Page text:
New Releases

 

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“I cannot live without books” — Thomas Jefferson

 

 

Upheaval, Turning Points for Nations in Crisis

By Jared Diamond  (Hachette $35)

Diamond compares how six countries have survived recent upheavals — ranging from the forced opening of Japan by U.S. Commodore Perry’s fleet, to the Soviet Union’s attack on Finland, to a murderous coup or countercoup in Chile and Indonesia, to the transformations of Germany and Austria after World War Two. Because Diamond has lived and spoken the language in five of these six countries, he can present gut-wrenching histories experienced firsthand. These nations coped, to varying degrees, through mechanisms such as acknowledgment of responsibility, painfully honest self-appraisal, and learning from models of other nations. Looking to the future, Diamond examines whether the United States, Japan, and the whole world are successfully coping with the grave crises they currently face. Can we learn from lessons of the past?
Adding a psychological dimension to the in-depth history, geography, biology, and anthropology that mark all of Diamond’s books, Upheaval reveals factors influencing how both whole nations and individual people can respond to big challenges. The result is a book epic in scope, but also his most personal book yet.

 

Fall, Or Dodge in Hell

By Neal Stephenson (Harper Collins $35)

While [Richard ‘Dodge’ Forthrast] undergoes a routine medical procedure, something goes irrevocably wrong. Dodge is pronounced brain dead and put on life support … Long ago, when a much younger Dodge drew up his will, he directed that his body be given to a cryonics company … Legally bound to follow the directive despite their misgivings, Dodge’s family has his brain scanned and its data structures uploaded and stored in the cloud … In the coming years, technology allows Dodge’s brain to be turned back on … An eternal afterlife–the Bitworld–is created, in which humans continue to exist as digital souls. But this brave new immortal world is not the utopia it might first seem.

 

The Flight Portfolio

By Julie Orringer  (Penguin Random House $28.95)

The long-awaited new work from the best-selling author of The Invisible Bridge takes us back to occupied Europe in this gripping historical novel based on the true story of Varian Fry’s extraordinary attempt to save the work, and the lives, of Jewish artists fleeing the Holocaust In 1940, Varian Fry–a Harvard educated American journalist–traveled to Marseille carrying three thousand dollars and a list of imperiled artists and writers he hoped to rescue within a few weeks. Instead, he ended up staying in France for thirteen months, working under the veil of a legitimate relief organization to procure false documents, amass emergency funds, and set up an underground railroad that led over the Pyrenees, into Spain, and finally to Lisbon, where the refugees embarked for safer ports. Among his many clients were Hannah Arendt, Franz Werfel, Andre Breton, Max Ernst, Marcel Duchamp, and Marc Chagall. The Flight Portfolio opens at the Chagalls’ ancient stone house in Gordes, France, as the novel’s hero desperately tries to persuade them of the barbarism and tragedy descending on Europe. Masterfully crafted, exquisitely written, impossible to put down, this is historical fiction of the very first order, and resounding confirmation of Orringer’s gifts as a novelist.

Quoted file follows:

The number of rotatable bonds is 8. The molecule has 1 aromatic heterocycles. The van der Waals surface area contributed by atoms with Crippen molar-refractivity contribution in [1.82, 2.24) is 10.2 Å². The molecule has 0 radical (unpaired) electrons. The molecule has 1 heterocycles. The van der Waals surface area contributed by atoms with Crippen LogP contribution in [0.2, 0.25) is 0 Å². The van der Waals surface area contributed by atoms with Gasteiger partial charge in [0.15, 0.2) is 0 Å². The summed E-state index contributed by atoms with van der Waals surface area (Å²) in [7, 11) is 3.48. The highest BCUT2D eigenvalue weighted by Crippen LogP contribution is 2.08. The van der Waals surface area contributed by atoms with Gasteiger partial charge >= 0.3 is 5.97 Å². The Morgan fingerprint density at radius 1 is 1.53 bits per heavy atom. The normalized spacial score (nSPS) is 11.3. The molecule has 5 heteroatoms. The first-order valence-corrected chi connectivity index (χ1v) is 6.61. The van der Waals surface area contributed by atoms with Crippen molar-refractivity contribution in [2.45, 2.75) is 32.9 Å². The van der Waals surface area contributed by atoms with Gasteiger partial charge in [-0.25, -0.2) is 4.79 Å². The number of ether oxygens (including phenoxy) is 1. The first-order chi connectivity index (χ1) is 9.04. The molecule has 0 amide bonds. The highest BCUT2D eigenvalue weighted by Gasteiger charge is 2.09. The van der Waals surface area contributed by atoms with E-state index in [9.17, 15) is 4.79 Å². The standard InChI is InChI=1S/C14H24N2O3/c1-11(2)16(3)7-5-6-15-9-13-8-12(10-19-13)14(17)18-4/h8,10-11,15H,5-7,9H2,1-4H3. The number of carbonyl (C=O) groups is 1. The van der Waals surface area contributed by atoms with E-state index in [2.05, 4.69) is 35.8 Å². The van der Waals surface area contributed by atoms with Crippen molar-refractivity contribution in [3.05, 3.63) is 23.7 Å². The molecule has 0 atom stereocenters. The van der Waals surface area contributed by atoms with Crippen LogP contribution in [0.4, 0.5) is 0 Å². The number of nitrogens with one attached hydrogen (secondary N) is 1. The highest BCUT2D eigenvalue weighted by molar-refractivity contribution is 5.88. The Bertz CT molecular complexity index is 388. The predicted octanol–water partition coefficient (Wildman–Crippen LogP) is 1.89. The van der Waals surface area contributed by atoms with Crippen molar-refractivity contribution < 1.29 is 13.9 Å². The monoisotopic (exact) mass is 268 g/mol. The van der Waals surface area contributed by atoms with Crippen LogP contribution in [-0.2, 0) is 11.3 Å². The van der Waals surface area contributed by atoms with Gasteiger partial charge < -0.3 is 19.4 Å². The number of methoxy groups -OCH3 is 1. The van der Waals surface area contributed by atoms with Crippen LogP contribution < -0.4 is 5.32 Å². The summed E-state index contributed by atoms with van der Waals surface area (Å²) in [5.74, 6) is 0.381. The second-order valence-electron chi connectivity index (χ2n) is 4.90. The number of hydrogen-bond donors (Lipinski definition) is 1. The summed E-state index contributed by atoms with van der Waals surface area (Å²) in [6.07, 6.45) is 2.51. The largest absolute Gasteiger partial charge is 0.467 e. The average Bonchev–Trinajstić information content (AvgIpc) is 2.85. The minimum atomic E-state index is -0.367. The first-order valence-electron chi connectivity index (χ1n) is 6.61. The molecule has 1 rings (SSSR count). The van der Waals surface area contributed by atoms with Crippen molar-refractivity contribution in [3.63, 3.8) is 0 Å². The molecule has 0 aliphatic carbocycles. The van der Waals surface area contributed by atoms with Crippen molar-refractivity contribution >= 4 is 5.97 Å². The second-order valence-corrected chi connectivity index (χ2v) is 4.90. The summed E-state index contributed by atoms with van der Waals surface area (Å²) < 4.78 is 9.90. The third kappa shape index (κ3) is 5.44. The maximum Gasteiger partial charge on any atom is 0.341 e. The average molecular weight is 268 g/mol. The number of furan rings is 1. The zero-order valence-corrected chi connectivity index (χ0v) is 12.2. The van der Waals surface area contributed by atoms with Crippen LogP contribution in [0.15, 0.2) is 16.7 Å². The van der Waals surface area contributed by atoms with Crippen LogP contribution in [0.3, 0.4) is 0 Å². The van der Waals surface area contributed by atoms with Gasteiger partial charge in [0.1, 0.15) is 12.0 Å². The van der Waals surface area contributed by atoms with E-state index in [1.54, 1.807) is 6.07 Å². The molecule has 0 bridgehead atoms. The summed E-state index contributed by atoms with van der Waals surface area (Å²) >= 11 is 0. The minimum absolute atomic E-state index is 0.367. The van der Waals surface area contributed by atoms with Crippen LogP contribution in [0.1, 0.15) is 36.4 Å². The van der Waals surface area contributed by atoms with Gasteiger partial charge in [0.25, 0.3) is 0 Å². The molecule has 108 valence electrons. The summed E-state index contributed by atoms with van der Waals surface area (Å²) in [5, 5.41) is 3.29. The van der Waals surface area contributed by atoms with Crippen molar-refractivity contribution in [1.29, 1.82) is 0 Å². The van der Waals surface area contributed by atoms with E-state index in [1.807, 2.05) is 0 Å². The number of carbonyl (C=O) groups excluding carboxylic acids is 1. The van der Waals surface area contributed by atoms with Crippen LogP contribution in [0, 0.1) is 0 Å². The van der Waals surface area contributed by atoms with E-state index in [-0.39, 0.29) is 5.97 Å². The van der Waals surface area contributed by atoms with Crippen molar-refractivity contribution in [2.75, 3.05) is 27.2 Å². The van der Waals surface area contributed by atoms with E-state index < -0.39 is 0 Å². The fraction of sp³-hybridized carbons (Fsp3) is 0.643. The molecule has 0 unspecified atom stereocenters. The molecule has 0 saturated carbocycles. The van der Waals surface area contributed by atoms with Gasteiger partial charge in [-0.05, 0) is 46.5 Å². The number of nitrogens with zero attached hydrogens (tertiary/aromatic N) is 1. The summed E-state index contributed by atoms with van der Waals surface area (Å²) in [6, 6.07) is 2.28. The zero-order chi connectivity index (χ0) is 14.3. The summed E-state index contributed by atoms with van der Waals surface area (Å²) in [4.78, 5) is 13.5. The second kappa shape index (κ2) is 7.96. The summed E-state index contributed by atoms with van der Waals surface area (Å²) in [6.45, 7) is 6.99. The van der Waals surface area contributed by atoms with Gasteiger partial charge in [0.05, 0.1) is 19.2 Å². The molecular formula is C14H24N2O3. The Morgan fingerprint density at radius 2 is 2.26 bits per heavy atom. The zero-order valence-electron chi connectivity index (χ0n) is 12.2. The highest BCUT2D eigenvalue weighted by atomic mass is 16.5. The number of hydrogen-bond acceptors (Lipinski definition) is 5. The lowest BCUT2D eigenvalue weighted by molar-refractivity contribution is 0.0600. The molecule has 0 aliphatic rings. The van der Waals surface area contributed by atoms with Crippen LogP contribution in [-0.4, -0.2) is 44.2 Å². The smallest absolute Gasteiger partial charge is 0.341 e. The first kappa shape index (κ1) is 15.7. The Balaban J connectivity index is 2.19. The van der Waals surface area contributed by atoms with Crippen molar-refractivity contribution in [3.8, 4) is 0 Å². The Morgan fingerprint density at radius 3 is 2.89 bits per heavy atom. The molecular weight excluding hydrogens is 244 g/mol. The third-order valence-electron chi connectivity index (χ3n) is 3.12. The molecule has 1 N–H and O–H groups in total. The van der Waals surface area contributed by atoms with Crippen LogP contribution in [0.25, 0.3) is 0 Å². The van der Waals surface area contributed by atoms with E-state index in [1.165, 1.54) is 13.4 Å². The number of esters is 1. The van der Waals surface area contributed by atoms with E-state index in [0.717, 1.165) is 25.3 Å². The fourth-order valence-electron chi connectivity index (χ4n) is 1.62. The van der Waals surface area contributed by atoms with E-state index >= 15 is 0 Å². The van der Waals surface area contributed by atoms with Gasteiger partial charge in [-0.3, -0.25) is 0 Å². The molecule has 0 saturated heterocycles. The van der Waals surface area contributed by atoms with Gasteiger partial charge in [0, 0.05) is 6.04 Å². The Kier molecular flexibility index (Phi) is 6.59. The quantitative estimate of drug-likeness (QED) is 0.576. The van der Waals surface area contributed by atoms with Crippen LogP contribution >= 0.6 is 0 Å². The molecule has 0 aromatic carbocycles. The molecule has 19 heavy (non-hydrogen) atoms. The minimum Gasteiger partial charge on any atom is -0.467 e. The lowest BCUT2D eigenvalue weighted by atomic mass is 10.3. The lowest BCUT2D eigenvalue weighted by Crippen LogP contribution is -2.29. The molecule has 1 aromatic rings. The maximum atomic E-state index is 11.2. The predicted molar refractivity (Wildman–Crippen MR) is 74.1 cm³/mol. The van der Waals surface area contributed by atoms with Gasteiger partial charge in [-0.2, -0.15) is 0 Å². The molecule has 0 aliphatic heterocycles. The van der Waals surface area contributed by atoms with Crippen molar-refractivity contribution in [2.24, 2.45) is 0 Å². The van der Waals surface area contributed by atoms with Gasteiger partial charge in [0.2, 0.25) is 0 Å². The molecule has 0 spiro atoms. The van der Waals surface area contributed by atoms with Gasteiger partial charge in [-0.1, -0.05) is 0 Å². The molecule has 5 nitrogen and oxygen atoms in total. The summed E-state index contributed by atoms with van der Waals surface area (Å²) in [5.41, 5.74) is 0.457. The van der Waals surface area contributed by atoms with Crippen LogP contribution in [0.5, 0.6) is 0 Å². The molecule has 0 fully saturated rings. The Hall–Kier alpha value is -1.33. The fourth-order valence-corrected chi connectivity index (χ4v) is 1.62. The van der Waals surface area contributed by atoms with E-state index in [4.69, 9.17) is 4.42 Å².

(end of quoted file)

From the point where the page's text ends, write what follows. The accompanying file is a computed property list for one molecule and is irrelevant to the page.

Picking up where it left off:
Ask Again, Yes

By Mary Beth Keanne  (Simon & Schuster $27)

Francis Gleeson and Brian Stanhope, rookie cops in the NYPD, live next door to each other outside the city. What happens behind closed doors in both houses–the loneliness of Francis’s wife, Lena, and the instability of Brian’s wife, Anne, sets the stage for the explosive events to come.

Ask Again, Yes is a deeply affecting exploration of the lifelong friendship and love that blossoms between Kate Gleeson and Peter Stanhope, born six months apart. One shocking night their loyalties are divided, and their bond will be tested again and again over the next 40 years. Luminous, heartbreaking, and redemptive, Ask Again, Yes reveals the way childhood memories change when viewed from the distance of adulthood–villains lose their menace and those who appeared innocent seem less so. Kate and Peter’s love story, while haunted by echoes from the past, is marked by tenderness, generosity, and grace.